On April 1, 2015, the US Fish and Wildlife Service (“FWS”) announced that it would list the northern long-eared bat as a “threatened species” under the Endangered Species Act (“ESA”).

The listing comes in response to a sharp drop of more than 90 percent of the northern long-eared bat’s population in the eastern portion of its range over the last decade.  In 2006, a new form of fungal disease, known as white-nose syndrome, began to afflict portions of the population and spread throughout the range, accelerating the species’ decline.  The disease causes bats to end their winter hibernation prematurely, leading them to die of starvation and exhaustion due to lack of food.  Currently, the disease has been identified in one or more counties of 28 states and the District of Columbia, out of the species’ 37-state overall range.  In regions where the disease has not yet spread, bat populations remain stable.

For now, the bat species’ listing is only on an interim basis, with a finalized listing expected to come before the end of 2015.  FWS has also extended the public comment period for the final rule and will continue to accept comments regarding the listing until July 1, 2015.

At the same time that FWS announced the bat’s listing, it also announced that it was instituting an interim rule, known as a “4(d) Rule” for the provision of the ESA from which it derives, to provide flexibility to landowners, forest managers, government agencies, and others by allowing the incidental “take” of northern long-eared bats during certain types of activity, such as forest and native prairie management, maintenance of existing rights-of-way and transmission corridors, and the removal of a minimal number of trees or hazardous trees.  Incidental “take” refers to the accidental killing or harming of individual bats, including through the modification or degradation of crucial habitat.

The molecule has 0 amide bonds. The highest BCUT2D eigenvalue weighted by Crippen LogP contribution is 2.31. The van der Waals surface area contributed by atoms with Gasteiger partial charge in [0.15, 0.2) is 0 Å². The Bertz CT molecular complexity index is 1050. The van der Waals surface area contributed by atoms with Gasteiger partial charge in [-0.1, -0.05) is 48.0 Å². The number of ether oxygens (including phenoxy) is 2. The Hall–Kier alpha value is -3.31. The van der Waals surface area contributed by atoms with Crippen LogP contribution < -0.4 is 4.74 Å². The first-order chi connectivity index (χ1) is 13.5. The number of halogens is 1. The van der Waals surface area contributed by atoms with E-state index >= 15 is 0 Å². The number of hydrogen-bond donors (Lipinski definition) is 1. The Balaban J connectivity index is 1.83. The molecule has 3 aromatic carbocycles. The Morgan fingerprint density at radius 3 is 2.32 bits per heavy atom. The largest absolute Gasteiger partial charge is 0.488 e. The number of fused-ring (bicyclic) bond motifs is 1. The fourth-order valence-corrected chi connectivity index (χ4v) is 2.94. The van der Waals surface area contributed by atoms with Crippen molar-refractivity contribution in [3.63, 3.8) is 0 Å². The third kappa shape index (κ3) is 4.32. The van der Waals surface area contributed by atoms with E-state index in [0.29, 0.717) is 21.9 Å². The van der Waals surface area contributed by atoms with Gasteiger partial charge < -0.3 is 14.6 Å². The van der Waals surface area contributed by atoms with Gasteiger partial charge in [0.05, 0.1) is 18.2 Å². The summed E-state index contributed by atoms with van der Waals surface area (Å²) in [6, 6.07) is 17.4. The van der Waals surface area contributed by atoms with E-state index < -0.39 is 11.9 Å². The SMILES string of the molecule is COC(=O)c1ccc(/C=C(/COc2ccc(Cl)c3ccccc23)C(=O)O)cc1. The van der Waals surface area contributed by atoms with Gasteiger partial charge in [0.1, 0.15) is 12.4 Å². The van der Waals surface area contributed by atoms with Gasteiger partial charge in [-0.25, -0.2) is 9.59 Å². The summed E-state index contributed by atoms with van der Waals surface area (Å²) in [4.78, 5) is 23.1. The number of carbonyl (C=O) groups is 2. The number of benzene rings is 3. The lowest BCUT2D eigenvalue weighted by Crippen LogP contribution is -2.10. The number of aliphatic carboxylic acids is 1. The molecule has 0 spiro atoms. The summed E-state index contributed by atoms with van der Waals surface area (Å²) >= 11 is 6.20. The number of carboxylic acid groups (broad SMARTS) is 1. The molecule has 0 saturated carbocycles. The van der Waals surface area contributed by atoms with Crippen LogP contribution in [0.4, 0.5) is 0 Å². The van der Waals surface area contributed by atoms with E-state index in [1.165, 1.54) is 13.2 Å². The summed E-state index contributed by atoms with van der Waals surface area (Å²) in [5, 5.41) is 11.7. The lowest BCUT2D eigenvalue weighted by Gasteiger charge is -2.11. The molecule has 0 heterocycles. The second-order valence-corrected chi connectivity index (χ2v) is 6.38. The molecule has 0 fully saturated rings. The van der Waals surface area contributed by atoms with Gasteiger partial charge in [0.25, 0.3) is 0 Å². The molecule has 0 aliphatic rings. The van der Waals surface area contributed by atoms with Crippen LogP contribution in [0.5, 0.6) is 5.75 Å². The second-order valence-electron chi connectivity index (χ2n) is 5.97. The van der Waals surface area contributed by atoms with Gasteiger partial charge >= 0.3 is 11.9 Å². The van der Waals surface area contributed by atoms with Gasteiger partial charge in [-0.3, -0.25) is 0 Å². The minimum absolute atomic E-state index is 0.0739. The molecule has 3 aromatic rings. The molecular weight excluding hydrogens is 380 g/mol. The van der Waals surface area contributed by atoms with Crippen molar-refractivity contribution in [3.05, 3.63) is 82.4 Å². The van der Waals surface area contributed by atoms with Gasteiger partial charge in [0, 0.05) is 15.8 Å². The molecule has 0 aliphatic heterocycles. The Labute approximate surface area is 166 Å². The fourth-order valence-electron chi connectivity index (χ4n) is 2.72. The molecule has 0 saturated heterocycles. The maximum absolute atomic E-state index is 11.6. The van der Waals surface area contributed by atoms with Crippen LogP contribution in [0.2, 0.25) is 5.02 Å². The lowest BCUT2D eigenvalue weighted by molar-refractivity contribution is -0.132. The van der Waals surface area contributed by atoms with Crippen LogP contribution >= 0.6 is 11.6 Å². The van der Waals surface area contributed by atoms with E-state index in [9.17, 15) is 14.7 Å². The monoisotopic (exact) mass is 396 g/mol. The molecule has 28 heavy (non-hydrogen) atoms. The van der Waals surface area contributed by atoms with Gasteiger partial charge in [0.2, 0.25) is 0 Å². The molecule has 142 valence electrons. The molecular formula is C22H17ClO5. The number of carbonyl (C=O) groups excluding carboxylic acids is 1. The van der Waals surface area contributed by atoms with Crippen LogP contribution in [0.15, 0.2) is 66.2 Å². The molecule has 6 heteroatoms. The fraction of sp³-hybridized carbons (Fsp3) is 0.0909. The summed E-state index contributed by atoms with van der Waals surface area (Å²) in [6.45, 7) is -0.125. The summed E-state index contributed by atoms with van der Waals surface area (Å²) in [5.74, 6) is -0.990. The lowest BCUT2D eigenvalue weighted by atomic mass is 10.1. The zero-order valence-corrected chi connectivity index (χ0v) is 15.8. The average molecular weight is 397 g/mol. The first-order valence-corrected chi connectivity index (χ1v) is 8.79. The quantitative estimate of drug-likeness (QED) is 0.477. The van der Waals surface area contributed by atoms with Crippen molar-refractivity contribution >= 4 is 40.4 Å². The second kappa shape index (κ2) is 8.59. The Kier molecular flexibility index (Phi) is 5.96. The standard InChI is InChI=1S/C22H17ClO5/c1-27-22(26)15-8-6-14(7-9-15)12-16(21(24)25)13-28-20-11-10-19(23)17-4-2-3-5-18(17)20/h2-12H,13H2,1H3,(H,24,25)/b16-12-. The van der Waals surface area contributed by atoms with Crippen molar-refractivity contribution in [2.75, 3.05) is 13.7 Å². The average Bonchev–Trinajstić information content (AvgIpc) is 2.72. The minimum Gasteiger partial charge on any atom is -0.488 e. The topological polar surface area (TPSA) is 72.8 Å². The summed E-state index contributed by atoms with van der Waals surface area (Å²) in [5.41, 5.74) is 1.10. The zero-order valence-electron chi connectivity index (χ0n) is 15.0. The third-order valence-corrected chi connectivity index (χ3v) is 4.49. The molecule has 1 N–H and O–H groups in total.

Thus, under the interim 4(d) Rule, an exemption from the need to acquire an incidental take permit applies if the activity falls within certain categories, or if the activities occur outside the zone in which white-nose syndrome has been found or the surrounding buffer zone.  FWS has prepared a questionnaire to help landowners and developers determine whether the exemption applies to specific activities.  Non-exempt activities may trigger the obligation to obtain incidental take coverage from FWS, which can be a time-consuming and expensive permitting process, thereby impacting development in affected areas.